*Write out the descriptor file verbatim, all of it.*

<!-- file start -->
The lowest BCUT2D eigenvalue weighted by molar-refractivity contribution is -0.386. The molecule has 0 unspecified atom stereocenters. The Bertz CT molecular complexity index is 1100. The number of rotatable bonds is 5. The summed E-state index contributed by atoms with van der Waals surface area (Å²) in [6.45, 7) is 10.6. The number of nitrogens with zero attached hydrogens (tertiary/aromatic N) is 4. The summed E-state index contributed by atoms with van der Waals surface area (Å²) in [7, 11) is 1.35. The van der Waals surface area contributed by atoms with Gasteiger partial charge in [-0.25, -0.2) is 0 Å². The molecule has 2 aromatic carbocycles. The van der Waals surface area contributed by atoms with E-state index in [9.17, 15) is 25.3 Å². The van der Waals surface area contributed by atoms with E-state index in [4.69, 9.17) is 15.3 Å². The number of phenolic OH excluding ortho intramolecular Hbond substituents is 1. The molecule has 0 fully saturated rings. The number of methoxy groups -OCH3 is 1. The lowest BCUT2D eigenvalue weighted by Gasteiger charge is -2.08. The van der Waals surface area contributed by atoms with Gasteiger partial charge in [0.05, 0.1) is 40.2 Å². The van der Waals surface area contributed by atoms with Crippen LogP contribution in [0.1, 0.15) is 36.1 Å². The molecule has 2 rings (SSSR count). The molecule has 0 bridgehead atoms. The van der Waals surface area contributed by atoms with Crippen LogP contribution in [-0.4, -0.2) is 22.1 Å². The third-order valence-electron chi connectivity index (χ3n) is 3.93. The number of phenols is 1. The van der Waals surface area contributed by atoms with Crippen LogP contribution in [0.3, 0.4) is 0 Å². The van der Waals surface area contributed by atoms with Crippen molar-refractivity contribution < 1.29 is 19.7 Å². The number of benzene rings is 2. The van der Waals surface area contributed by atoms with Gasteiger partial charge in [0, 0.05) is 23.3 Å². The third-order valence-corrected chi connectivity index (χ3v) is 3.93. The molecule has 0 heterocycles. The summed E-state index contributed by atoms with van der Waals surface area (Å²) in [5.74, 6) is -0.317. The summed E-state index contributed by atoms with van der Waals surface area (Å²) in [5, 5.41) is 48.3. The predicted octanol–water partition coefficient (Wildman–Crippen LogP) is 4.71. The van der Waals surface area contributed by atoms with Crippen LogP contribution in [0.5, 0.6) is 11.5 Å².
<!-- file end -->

The lowest BCUT2D eigenvalue weighted by molar-refractivity contribution is -0.386. The molecule has 0 unspecified atom stereocenters. The Bertz CT molecular complexity index is 1100. The number of rotatable bonds is 5. The summed E-state index contributed by atoms with van der Waals surface area (Å²) in [6.45, 7) is 10.6. The number of nitrogens with zero attached hydrogens (tertiary/aromatic N) is 4. The summed E-state index contributed by atoms with van der Waals surface area (Å²) in [7, 11) is 1.35. The van der Waals surface area contributed by atoms with Gasteiger partial charge in [-0.25, -0.2) is 0 Å². The molecule has 2 aromatic carbocycles. The van der Waals surface area contributed by atoms with E-state index in [9.17, 15) is 25.3 Å². The van der Waals surface area contributed by atoms with E-state index in [4.69, 9.17) is 15.3 Å². The number of phenolic OH excluding ortho intramolecular Hbond substituents is 1. The molecule has 0 fully saturated rings. The number of methoxy groups -OCH3 is 1. The lowest BCUT2D eigenvalue weighted by Gasteiger charge is -2.08. The van der Waals surface area contributed by atoms with Gasteiger partial charge in [0.05, 0.1) is 40.2 Å². The van der Waals surface area contributed by atoms with Crippen LogP contribution in [0.1, 0.15) is 36.1 Å². The molecule has 2 rings (SSSR count). The molecule has 0 bridgehead atoms. The van der Waals surface area contributed by atoms with Crippen LogP contribution in [-0.4, -0.2) is 22.1 Å². The third-order valence-electron chi connectivity index (χ3n) is 3.93. The number of phenols is 1. The van der Waals surface area contributed by atoms with Crippen LogP contribution in [0.3, 0.4) is 0 Å². The van der Waals surface area contributed by atoms with Crippen molar-refractivity contribution < 1.29 is 19.7 Å². The number of benzene rings is 2. The van der Waals surface area contributed by atoms with Gasteiger partial charge in [0, 0.05) is 23.3 Å². The third-order valence-corrected chi connectivity index (χ3v) is 3.93. The molecule has 0 heterocycles. The summed E-state index contributed by atoms with van der Waals surface area (Å²) in [5.74, 6) is -0.317. The summed E-state index contributed by atoms with van der Waals surface area (Å²) in [5, 5.41) is 48.3. The predicted octanol–water partition coefficient (Wildman–Crippen LogP) is 4.71. The van der Waals surface area contributed by atoms with Crippen LogP contribution in [0.5, 0.6) is 11.5 Å².